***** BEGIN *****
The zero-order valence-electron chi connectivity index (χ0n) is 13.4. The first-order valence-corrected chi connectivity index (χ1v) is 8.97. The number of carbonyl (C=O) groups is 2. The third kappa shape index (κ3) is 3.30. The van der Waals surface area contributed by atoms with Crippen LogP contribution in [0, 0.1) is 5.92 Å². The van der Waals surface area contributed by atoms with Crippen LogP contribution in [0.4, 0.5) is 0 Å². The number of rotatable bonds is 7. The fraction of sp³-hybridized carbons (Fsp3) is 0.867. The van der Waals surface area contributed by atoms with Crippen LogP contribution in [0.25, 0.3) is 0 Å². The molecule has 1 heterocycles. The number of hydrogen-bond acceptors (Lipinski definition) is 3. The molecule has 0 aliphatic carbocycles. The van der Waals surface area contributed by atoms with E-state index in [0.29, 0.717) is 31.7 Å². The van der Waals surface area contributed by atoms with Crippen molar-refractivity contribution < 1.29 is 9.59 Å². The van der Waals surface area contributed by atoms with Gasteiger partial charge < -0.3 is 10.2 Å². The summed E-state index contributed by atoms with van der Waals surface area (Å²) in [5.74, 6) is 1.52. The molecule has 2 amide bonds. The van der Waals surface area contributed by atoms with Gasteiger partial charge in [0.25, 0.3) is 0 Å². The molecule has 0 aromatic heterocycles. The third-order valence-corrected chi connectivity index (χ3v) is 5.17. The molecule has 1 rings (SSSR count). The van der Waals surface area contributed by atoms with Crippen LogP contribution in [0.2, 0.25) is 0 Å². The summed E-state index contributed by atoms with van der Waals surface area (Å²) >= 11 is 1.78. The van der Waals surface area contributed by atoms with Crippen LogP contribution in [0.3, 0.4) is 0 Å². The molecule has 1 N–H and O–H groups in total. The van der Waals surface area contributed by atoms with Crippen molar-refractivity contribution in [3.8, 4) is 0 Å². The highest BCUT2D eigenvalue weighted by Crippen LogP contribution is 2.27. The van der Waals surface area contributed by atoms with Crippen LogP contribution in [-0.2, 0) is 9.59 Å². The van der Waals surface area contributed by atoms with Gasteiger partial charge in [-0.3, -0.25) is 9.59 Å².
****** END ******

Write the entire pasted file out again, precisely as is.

The zero-order valence-electron chi connectivity index (χ0n) is 13.4. The first-order valence-corrected chi connectivity index (χ1v) is 8.97. The number of carbonyl (C=O) groups is 2. The third kappa shape index (κ3) is 3.30. The van der Waals surface area contributed by atoms with Crippen LogP contribution in [0, 0.1) is 5.92 Å². The van der Waals surface area contributed by atoms with Crippen LogP contribution in [0.4, 0.5) is 0 Å². The number of rotatable bonds is 7. The fraction of sp³-hybridized carbons (Fsp3) is 0.867. The van der Waals surface area contributed by atoms with Crippen LogP contribution in [0.25, 0.3) is 0 Å². The molecule has 1 heterocycles. The number of hydrogen-bond acceptors (Lipinski definition) is 3. The molecule has 0 aliphatic carbocycles. The van der Waals surface area contributed by atoms with E-state index in [0.29, 0.717) is 31.7 Å². The van der Waals surface area contributed by atoms with Crippen molar-refractivity contribution < 1.29 is 9.59 Å². The van der Waals surface area contributed by atoms with Gasteiger partial charge < -0.3 is 10.2 Å². The summed E-state index contributed by atoms with van der Waals surface area (Å²) in [5.74, 6) is 1.52. The molecule has 2 amide bonds. The van der Waals surface area contributed by atoms with Gasteiger partial charge in [0.25, 0.3) is 0 Å². The molecule has 0 aromatic heterocycles. The third-order valence-corrected chi connectivity index (χ3v) is 5.17. The molecule has 1 rings (SSSR count). The van der Waals surface area contributed by atoms with Crippen LogP contribution in [0.2, 0.25) is 0 Å². The summed E-state index contributed by atoms with van der Waals surface area (Å²) >= 11 is 1.78. The van der Waals surface area contributed by atoms with Crippen LogP contribution in [0.3, 0.4) is 0 Å². The molecule has 1 N–H and O–H groups in total. The van der Waals surface area contributed by atoms with Crippen molar-refractivity contribution in [3.8, 4) is 0 Å². The highest BCUT2D eigenvalue weighted by Crippen LogP contribution is 2.27. The van der Waals surface area contributed by atoms with Crippen LogP contribution in [-0.2, 0) is 9.59 Å². The van der Waals surface area contributed by atoms with Gasteiger partial charge in [-0.3, -0.25) is 9.59 Å².